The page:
Research within the ‘Plant Physiology' group is focused on signalling in plants in relation to biotic stress at different organisational levels.
Signal transduction cascades are studied that help plants cope with biological and environmental stress conditions. Plants have a unique ability to quickly and adequately respond to sudden changes in their environment such as an attack by pathogens or herbivores. As they are unable to walk away from the threat, a rapid activation of signalling cascades that eventually lead to survival of the plant is crucial.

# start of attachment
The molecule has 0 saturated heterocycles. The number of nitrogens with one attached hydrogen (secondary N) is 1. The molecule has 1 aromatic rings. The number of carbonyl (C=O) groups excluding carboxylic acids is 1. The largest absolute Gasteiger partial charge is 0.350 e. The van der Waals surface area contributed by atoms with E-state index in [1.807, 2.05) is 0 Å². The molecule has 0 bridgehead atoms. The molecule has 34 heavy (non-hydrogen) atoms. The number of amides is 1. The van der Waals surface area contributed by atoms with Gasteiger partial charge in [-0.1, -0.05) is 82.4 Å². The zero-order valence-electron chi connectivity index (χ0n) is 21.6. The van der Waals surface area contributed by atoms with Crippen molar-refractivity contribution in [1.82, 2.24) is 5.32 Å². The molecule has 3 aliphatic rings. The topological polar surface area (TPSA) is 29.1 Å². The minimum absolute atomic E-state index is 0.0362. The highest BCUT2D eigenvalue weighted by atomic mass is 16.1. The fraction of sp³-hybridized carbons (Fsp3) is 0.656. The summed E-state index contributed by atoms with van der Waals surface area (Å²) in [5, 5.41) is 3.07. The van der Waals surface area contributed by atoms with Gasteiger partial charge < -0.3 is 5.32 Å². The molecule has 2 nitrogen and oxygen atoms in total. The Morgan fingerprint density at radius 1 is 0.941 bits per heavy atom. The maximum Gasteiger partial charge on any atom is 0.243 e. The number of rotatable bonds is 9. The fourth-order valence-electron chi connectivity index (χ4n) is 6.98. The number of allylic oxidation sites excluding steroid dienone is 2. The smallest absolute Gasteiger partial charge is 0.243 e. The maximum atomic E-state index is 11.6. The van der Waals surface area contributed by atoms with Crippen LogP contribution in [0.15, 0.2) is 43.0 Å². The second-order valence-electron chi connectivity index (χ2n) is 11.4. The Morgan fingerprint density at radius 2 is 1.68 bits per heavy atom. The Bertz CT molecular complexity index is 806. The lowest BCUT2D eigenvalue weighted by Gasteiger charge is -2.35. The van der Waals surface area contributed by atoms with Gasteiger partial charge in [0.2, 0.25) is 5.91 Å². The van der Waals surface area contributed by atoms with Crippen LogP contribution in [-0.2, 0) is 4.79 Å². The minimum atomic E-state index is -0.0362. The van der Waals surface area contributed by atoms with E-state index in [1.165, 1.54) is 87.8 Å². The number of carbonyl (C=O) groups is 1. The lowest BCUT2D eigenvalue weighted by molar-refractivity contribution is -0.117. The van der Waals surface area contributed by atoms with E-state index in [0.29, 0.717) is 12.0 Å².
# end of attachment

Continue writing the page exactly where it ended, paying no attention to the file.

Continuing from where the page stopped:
Within our department, we study signalling during plant-insect interactions. During flowering, for example, floral volatiles are produced to attract insect pollinators and during wounding leaf volatiles, which can not only prime defence responses in neighbouring plants, but also repel insects and attract their predators. We use Arabidopsis, Petunia and tomato as plant model systems, and thrips, whiteflies and caterpillars as insect model systems. We combine metabolomics, transcriptomics, genomics and proteomics to identify metabolites, genes and proteins in plants and insects important in their interactions. Our group is also interested in the transcriptional networks underlying the regulation of plant volatile production and the mechanisms by which priming occurs and we aim to understand volatile perception by the plant and the insect. Since many leaf and stem volatiles are generated in glandular hairs (trichomes) we study these organs in great detail.